Moving on the floor now babe you're a bird of paradiseCherry ice cream smile I suppose it's very niceWith a step to your left and a flick to the right you catch that mirror way out westYou know you're something special and you look like you're the best
It appears Duran Duran was about 3 decades early, but Rio is making strides and with the 2016 Olympics ahead (not to mention a part of the 2014 World Cup) things are looking up. Some interesting granular information in this article from Bloomberg for those of you interested in the Brazilian story.
- Gartmore Investment Management Ltd.’s Christopher Palmer needed only a day in Rio de Janeiro to scout for investment opportunities while visiting Brazil six years ago. Now half a week in the city isn’t enough. A half a century after losing its status as Brazil’s capital, Rio is becoming an engine of Latin America’s largest economy.
- “It’s in the midst of a major transformation,” said Palmer, Gartmore’s head of global developing markets overseeing about $5 billion in London. “Rio has come back into the fold because of the Olympics and the development of the oil and gas industry.”
- The city lured at least two dozen hedge funds in the past decade as well as the nation’s leading oil producers, the 2014 World Cup and the 2016 summer Olympics. (technically the World Cup goes to a nation, not a city)
- Governor Sergio Cabral forecasts the state of Rio will need as much as $90 billion in investment through 2013 for the expansion of the shipbuilding, iron, steel and nuclear power industries, led by projects from billionaire Eike Batista. Oil producers and mining companies helped double state exports in the first five months of the year, a growth rate three times faster than the nation as a whole.
- Exports in the state more than doubled to $7.9 billion this year through May, compared with the same period a year ago, according to the Trade Ministry.
- On June 30, the government inaugurated a 65-meter (213 feet) elevator to connect residents of a cluster of hillside shantytowns, known as favelas, to the city’s newest subway stop as part of a campaign to improve security and transportation for the poor.
- “It’s becoming a virtuous cycle,” said Carlos Langoni, a former central bank president and finance chief of the organizing committee for the 2014 World Cup soccer games. “They’ve pacified favelas you would’ve thought were impossible to occupy. Real estate prices have surged, Rio’s seeing more royalties from oil production and it finally has good politicians.”
- Higher production has helped the unemployment rate in Rio state drop to 5.9% in April from 10.5% in the same month in 2002, according to the country’s statistics agency. The jobless rate was 7.7 percent in Sao Paulo state in April and 7.3 percent for Brazil, the data show.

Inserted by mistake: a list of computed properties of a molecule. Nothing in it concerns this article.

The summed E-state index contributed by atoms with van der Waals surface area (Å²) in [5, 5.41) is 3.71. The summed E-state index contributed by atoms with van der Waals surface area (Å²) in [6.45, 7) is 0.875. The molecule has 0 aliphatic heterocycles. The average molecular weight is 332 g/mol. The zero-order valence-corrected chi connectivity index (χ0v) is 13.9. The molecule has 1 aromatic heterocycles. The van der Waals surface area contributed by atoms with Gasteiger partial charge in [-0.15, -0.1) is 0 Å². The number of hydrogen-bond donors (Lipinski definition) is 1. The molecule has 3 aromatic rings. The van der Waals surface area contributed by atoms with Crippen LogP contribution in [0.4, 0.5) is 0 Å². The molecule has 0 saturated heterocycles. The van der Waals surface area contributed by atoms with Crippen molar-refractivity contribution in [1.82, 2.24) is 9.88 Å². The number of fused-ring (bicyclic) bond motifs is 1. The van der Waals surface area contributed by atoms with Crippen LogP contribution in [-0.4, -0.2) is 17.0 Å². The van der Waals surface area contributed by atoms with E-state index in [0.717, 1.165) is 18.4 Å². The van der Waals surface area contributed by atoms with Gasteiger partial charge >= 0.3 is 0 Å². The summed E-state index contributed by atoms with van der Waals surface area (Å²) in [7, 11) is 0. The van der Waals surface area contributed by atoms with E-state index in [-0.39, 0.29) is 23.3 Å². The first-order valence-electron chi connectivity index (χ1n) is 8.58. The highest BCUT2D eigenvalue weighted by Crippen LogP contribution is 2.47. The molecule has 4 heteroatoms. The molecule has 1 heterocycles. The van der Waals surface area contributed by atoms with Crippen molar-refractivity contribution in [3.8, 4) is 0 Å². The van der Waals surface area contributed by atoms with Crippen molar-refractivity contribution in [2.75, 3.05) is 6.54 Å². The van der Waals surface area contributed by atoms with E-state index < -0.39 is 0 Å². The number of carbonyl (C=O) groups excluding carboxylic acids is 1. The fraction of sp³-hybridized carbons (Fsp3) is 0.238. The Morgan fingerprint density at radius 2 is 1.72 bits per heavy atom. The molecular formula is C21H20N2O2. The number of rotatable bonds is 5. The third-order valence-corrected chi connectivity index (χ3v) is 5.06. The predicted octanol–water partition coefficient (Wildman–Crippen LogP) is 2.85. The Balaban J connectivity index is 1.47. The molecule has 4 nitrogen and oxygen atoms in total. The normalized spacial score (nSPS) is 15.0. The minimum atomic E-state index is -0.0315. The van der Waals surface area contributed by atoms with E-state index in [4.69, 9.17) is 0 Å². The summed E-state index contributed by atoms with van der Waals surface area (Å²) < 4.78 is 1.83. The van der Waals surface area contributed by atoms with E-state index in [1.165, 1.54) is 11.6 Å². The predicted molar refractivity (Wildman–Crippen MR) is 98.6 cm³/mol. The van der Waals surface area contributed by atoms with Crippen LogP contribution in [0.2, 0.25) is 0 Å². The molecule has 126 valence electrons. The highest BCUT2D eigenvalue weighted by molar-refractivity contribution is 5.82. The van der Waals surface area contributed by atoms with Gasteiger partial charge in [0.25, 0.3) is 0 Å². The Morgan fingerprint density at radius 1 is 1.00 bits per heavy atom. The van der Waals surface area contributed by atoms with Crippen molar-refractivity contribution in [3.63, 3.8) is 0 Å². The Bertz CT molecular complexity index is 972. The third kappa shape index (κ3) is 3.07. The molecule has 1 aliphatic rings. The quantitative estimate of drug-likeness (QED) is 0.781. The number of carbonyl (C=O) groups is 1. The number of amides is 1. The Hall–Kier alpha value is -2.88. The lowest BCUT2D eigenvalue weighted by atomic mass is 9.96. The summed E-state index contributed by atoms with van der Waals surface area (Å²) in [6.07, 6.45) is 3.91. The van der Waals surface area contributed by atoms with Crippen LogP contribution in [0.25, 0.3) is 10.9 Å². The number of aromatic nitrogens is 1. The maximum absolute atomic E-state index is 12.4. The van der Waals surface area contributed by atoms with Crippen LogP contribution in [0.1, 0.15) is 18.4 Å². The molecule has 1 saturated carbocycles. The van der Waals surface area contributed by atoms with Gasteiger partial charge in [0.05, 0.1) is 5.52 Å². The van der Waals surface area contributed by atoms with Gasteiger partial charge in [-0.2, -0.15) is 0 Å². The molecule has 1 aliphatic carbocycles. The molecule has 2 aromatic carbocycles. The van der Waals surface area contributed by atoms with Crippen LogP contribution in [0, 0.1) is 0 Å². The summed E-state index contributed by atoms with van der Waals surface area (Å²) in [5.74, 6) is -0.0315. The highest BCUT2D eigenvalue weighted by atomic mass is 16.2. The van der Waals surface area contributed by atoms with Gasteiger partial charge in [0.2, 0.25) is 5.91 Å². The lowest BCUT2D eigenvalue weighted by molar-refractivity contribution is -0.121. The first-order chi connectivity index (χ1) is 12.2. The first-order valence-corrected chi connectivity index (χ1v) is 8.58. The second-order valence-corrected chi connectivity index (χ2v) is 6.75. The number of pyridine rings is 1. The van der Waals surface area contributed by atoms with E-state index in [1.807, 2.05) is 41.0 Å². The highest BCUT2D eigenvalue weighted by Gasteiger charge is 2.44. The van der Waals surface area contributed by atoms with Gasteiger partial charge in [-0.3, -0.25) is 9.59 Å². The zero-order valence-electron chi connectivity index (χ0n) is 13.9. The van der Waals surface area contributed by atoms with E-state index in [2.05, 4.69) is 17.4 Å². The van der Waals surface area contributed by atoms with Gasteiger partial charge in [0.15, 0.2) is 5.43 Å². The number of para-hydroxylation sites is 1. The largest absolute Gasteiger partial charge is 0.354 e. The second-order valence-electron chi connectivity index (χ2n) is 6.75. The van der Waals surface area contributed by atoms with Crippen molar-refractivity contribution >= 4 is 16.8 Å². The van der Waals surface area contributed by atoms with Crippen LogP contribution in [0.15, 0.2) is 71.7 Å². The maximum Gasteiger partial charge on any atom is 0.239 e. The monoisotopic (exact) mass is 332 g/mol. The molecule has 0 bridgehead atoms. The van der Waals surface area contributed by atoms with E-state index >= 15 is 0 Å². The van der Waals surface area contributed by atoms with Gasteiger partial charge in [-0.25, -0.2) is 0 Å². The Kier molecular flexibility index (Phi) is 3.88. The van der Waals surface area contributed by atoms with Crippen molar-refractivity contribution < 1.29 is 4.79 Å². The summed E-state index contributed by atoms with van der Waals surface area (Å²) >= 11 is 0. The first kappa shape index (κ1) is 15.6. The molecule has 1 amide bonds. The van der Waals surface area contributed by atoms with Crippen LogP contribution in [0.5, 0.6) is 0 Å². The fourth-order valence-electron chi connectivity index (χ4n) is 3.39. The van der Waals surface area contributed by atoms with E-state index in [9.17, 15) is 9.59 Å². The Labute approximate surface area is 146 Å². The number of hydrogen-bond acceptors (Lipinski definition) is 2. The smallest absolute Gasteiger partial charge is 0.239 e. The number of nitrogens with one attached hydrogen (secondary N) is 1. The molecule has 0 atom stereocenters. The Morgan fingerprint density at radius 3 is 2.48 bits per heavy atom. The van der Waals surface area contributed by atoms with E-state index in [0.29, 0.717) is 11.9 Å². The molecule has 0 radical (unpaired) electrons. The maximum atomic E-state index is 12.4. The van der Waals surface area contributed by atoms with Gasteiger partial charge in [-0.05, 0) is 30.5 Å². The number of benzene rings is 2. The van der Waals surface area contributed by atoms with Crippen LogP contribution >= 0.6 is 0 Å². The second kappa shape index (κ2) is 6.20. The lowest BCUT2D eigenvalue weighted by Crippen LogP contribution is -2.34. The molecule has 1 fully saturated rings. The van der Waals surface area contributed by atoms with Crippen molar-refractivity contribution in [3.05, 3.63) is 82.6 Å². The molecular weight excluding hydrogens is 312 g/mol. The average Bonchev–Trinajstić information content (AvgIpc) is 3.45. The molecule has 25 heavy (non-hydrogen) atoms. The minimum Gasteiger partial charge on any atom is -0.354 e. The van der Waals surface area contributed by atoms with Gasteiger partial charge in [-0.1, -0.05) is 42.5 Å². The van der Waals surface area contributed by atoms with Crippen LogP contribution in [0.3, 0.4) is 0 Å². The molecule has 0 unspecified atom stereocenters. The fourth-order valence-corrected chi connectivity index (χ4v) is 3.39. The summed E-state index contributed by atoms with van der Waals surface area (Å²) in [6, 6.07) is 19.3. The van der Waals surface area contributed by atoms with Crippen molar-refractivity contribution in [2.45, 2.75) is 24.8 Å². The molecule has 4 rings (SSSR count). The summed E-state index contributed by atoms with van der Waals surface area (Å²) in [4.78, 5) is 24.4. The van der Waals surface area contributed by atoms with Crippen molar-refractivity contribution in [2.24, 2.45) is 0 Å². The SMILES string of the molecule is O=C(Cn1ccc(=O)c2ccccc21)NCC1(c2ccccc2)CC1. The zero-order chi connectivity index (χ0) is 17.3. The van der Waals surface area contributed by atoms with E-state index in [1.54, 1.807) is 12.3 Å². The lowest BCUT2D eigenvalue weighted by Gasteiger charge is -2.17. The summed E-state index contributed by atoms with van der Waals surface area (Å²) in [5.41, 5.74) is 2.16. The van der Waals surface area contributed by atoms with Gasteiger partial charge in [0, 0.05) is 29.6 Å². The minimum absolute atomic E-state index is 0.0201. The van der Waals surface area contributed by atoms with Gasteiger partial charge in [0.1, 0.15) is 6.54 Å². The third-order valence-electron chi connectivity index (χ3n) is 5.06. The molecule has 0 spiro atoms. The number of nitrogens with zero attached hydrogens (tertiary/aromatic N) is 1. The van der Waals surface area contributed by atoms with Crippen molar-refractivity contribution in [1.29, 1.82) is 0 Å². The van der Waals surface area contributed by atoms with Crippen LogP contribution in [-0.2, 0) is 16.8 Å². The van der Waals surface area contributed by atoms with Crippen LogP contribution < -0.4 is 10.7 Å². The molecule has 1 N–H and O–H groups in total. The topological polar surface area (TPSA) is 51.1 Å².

- State-run oil producer Petroleo Brasileiro SA (PBR), Brazil’s biggest company, has hired 22,000 employees in the past six years, mostly in Rio, and plans to add 6,000 more by 2013 as part of a $224 billion investment plan, the biggest in the global oil industry.
- Economic strides may not be enough for Rio to supplant Sao Paulo as a corporate center, Langoni said. Four hundred kilometers (250 miles) to the southwest, Sao Paulo is the nation’s hub for the banking, automobile and agriculture industries. And its 902.8 billion reais in gross domestic product is three times bigger than the state of Rio’s.
- While Rio may not be luring banks, the city is becoming synonymous with the nation’s hedge fund industry. Ipanema, whose beach was named the “world’s sexiest” by the Travel Channel in 2008, and Leblon have lured more than a dozen hedge funds. Of the more than 70 independent asset management firms in Brazil, about 60% are based in Rio, half of which are less than 10 years old.
- Arminio Fraga, former central bank director and one-time fund manager for billionaire George Soros’s Soros Fund Management LLC, said he started his hedge fund in Leblon eight years ago because its economic universities provide a talented pool of traders and he can also work and live near the beach.
- Rio property values have risen as much as 47% percent in a year (wow). Homicides have fallen 31% in May from a year earlier to a record low of 363. Vehicle theft is down 30% and robberies of pedestrians fell 12%, according to data from Rio’s institute of public safety.
- Rio’s revival can be traced to the 2006 election of Governor Cabral, said Andre Urani, an economics professor at the city’s federal university. Urani said he isn’t affiliated with any political party. “The priority has been cleaning up the house,” said Cabral. “Rio is no longer the ugly duckling of the republic. We developed a new partnership politics in our state. I have no doubt that the changes made in our government will keep showing results in the medium and long term.”
- For decades before Cabral, Rio politicians shunned private enterprise and drug-related violence led entrepreneurs and educated Cariocas to flee to Sao Paulo, Urani said. “The city had lost its identity: It was no longer the capital, the industries left, the financial sector left and a lot of the state-owned companies left once they were privatized,” “The most important thing Cabral did above all was the inauguration of a new politics, molding together various parts of the government with the private sector.” (this is where Americans shudder)
I was actually shocked by these prices, considering the average wage in Brazil...
- In Ipanema, a two-bedroom apartment costs an average of 672,438 reais ($381,439), while in Copacabana it sells for 471,723 reais ($267,584), the data shows.
- “There are waiting lists and, basically, if you want to buy something there you’re going to pay a very high price or no one is going to sell it,” said Marcus Vinicius, director of Julio Bogoricin, a real-estate agency that focuses on luxury real estate in these neighborhoods.
- “Rio is becoming an interesting mixture of Boston with Houston.”